At Gaithersburg Conference, JFK Conspiracy Author Alleges Feds
Hide Facts on Extraterrestrials
But a Local Political Hopeful Gets the Main Spotlight
By Ira Weintraub
Special to the Sentinel
Hundreds of people from the United States and around the world
converged on Gaithersburg last weekend for the first conference
dedicated to the government's alleged suppression of data about UFOs
The "X-Conference: the 1st Annual Exopolitics Expo" at the
Gaithersburg Hilton was organized by activist and former political
candidate Stephen Bassett, who finished a distant last in the 2002
election for Maryland's 8th Congressional District.
His goal for this convention was the same as for his 2002
campaign. He wants to "reform, revise and open up" the U.S.
"This is not a UFO conference; it is not about lights in the
sky," Bassett said. "It is about lies on the ground."
Bassett says there are "tens of thousands" who believe in a cover
up. A 2002 poll conducted by the research consulting firm Roper ASW
revealed "that 72 percent of Americans believe the government is not
telling the public everything it knows about UFO activity, and 68
percent think the government knows more about extraterrestrial life
than it is letting on."
Participants came to the meeting from Massachusetts, California,
Montana, Florida, and many places in between. Others came from the
United Kingdom, Switzerland and other foreign countries. In all,
over 700 people participated in the convention, and they spent at
least $40 per day to listen to dozens of speakers, including the
renowned author Jim Marrs, author of "Crossfire: The Plot that
Killed Kennedy," the book on which Oliver Stone's movie "JFK" was
Marrs has also published numerous books more directly relevant to
the conference's central theme, including "Rule by Secrecy" and
"Alien Agenda." He spent his Sunday lecture covering materialsome
apparently based on factthat included not only the first supposed
UFO sightings, of which the government was alleged to be aware, but
also numerous other alleged government conspiracies regarding
Communism, World War II, secret societies and the Bush family.
According to Marrs, while John F. Kennedy was still a
congressman, he was informed about alien sightings at Roswell AFB in
New Mexico. As president, Kennedy visited Area 51, a military base
in Nevada, to gain further information about the Roswell incidents,
but was told by local Air Force officials that nothing had happened,
Other speakers, all of whom are published authors, included Dr.
William J. Birnes, a best-selling author; Paul Davids, the movie
producer and writer (Showtime's "Roswell"); and Richard C. Hoagland,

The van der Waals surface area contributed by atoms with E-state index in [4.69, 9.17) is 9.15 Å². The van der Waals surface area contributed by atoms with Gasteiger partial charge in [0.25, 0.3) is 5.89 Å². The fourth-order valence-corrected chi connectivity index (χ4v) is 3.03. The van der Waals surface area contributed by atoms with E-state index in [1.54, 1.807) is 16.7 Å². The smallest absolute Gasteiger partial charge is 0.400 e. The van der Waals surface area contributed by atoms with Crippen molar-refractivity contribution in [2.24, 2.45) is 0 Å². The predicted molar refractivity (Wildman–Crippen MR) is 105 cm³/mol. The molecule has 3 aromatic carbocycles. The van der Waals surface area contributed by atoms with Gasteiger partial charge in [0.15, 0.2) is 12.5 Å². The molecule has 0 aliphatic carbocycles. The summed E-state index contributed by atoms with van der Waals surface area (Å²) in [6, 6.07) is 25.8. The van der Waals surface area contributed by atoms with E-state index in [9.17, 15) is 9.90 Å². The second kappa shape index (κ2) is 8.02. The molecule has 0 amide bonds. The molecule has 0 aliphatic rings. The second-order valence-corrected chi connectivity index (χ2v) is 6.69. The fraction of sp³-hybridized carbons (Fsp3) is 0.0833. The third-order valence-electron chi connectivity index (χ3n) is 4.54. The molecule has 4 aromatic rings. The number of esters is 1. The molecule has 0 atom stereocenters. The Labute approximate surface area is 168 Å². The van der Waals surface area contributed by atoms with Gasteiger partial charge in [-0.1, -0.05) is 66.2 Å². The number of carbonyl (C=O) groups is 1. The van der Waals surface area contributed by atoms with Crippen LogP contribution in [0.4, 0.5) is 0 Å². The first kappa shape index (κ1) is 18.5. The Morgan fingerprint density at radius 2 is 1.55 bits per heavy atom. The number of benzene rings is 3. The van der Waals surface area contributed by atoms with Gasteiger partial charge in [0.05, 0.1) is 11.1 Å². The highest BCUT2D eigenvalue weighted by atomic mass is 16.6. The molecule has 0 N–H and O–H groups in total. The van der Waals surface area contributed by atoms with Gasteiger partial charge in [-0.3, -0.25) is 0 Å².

science advisor to Walter Cronkite and CBS News.
Only true believers seemed to be in attendance. At any rate, if
any conference attendees were skeptical about an extraterrestrial
presence, they remained silent. The majority were interested in
learning about how politicians are handling the issue.
"I'm so glad they're working on this topic; too bad it is such a
cover up," said Christine Murphy, who drove over ten hours from
Redford, Mich., to attend the three-day conference.
"My eyes have really opened up to politics [this year]," Murphy
said, "This is the place to be to learn more." Murphy, a mother of
three, became interested in extraterrestrials and UFOs in the1960s.
Other attendees did not have to travel as far. Mark Thompson, 49,
of Silver Spring, has been interested in the topic for over 10 years
and was excited when he found out about a weekend opportunity right
in his backyard where he could learn more.
"It is nice to have something like this come to Washington,"
The convention even drew international media attention; a camera
crew from Swiss National Television was among the nearly 60 members
of the media in attendance.
Bassett held the conference in Montgomery County not only because
it is near his Bethesda-based headquarters, but also because of the
proximity to Washington and his target, the federal government, a
body which, two years ago, he was attempting to join.
Bassett got on the 2002 election ballot as an independent
candidate by receiving over 5,000 signatures from county residents.
And although he only received one percent of the vote finishing
third behind winner Rep. Chris Van Hollen (D) and incumbent former
Rep. Connie Morella (R) he became the first candidate on a federal
election ballot to campaign on a platform based on the alleged
presence of extraterrestrials and UFOs.
With his political aspirations behind him, Bassett spent the past
seven months planning the event, the largest conference of any kind
regarding extraterrestrials and UFOs on the East Coast.
Basset made it clear that he plans to continue raising awareness
about the topic to which he has dedicated his career. Bassett is
executive director of two extraterrestrial-centered organizations.
The Paradigm Research Group, the Bethesda-based company he founded
in 1996, is a research company focusing on teaching about the
extraterrestrial and UFO phenomena. The Extraterrestrial Phenomena
Political Action Committee (X-PPAC), also founded by Basset, is the
first political action committee in history to directly target the
politics of this issue.
His ongoing project is to raise money to fund a Citizen Hearing,
a mock-congressional hearing, to discuss the extraterrestrial
phenomena and the alleged government cover-up. The government
refuses to hold meetings about UFOs and extraterrestrials, Bassett
said. But he hopes to have at least five former congressmen
"If the U.S. government won't hold a hearing, we'll hold one for
them," Bassett said.